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Eur J Appl Physiol. 2016 Jan;116(1):179-93. doi: 10.1007/s00421-015-3245-2. Epub 2015 Sep 16.

Muscle damage, inflammatory, immune and performance responses to three football games in 1 week in competitive male players.

Author information

1
Faculty of Natural and Health Sciences, University of the Faroe Islands, Jónas Broncksgøta 25, 3rd floor, Tórshavn, Faroe Islands. magnim@setur.fo.
2
Center for Health and Human Performance, Food and Nutrition, and Sport Science, University of Gothenburg, Gothenburg, Sweden. magnim@setur.fo.
3
Department of Physical Education and Sport Science, Democritus University of Thrace, Komotini, Greece.
4
Faculty of Education and Humanities of Melilla, Department of Physical and Sport Education, University of Granada, Melilla, Spain.
5
University of Rome Tor Vergata, Rome, Italy.
6
Football Fitness Training and Biomechanics Laboratory, Technical Department of Italian Football Federation (FIGC), Coverciano, Italy.
7
Department of Clinical Biochemistry, "Aghia Sophia" Children's Hospital, Athens, Greece.
8
Institute Research and Technology-Thessaly, Karies, 42100, Trikala, Greece.
9
School of Physical Education and Sports Science, University of Thessaly, 42100, Trikala, Greece.
10
Department of Nutrition, Exercise and Sports, Section of Human Physiology, Copenhagen Centre for Team Sport and Health, University of Copenhagen, Copenhagen, Denmark.
11
Department of Physical Education and Sport Science, Democritus University of Thrace, Komotini, Greece. fatouros@otenet.gr.

Abstract

PURPOSE:

We examined effects of a three-game, 1-week microcycle (G1, G2, G3) on recovery of performance and inflammatory responses in professional male footballers.

METHODS:

Players were randomized into an experimental (EXP; N = 20) and a control group (CON; N = 20). Blood was drawn and repeated sprint ability (RSA), muscle soreness and knee range of motion (KJRM) were determined pre- and post-games and during recovery.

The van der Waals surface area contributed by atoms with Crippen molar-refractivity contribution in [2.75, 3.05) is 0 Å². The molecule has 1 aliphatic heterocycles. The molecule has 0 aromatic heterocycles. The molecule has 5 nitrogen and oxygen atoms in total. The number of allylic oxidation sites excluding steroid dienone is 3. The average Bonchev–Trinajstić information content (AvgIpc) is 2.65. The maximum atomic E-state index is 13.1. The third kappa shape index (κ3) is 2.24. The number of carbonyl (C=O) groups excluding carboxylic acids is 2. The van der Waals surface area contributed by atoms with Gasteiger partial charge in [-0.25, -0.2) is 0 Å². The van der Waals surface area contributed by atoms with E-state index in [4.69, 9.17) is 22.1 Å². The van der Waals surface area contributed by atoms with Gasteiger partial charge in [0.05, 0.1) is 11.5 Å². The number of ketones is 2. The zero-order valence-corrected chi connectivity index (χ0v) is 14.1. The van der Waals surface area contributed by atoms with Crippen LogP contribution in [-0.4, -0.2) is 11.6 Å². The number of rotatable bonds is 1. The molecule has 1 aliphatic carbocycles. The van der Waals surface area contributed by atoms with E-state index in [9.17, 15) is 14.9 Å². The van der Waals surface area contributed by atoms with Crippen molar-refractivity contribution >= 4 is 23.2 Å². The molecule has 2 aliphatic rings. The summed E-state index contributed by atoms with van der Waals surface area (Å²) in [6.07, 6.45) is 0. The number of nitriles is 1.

RESULTS:

High-intensity running during G2 was 7-14% less compared to G1 and G3. RSA declined in EXP by 2-9% 3 days post-game with G2 causing the greatest performance impairment. In EXP, game play increased muscle soreness (~sevenfold) compared to CON with G2 inducing the greatest rise, while KJRM was attenuated post-game in EXP compared to CON (5-7%) and recovered slower post G2 and G3 than G1. CK, CRP, sVCAM-1, sP-Selectin and cortisol peaked 48 h post-games with G2 eliciting the greatest increase. Leukocyte count, testosterone, IL-1β and IL6 responses, although altered 24 h post each game, were comparable among games. Plasma TBARS and protein carbonyls rose by ~50% post-games with G2 eliciting the greatest increase 48 h of recovery. Reduced to oxidized glutathione ratio declined for 24 h post all games with G2 displaying the slowest recovery. Total antioxidant capacity and glutathione peroxidase activity increased (9-56%) for 48 h in response to game play.

CONCLUSION:

In summary, post-game performance recovery and inflammatory adaptations in response to a three-game weekly microcycle displayed a different response pattern, with strong indications of a largest physiological stress and fatigue after the middle game that was preceded by only a 3-day recovery.

KEYWORDS:

Fatigue; Physical preparation; Repeated sprint ability; Soccer; Team sports

PMID:
26377004
DOI:
10.1007/s00421-015-3245-2
[Indexed for MEDLINE]

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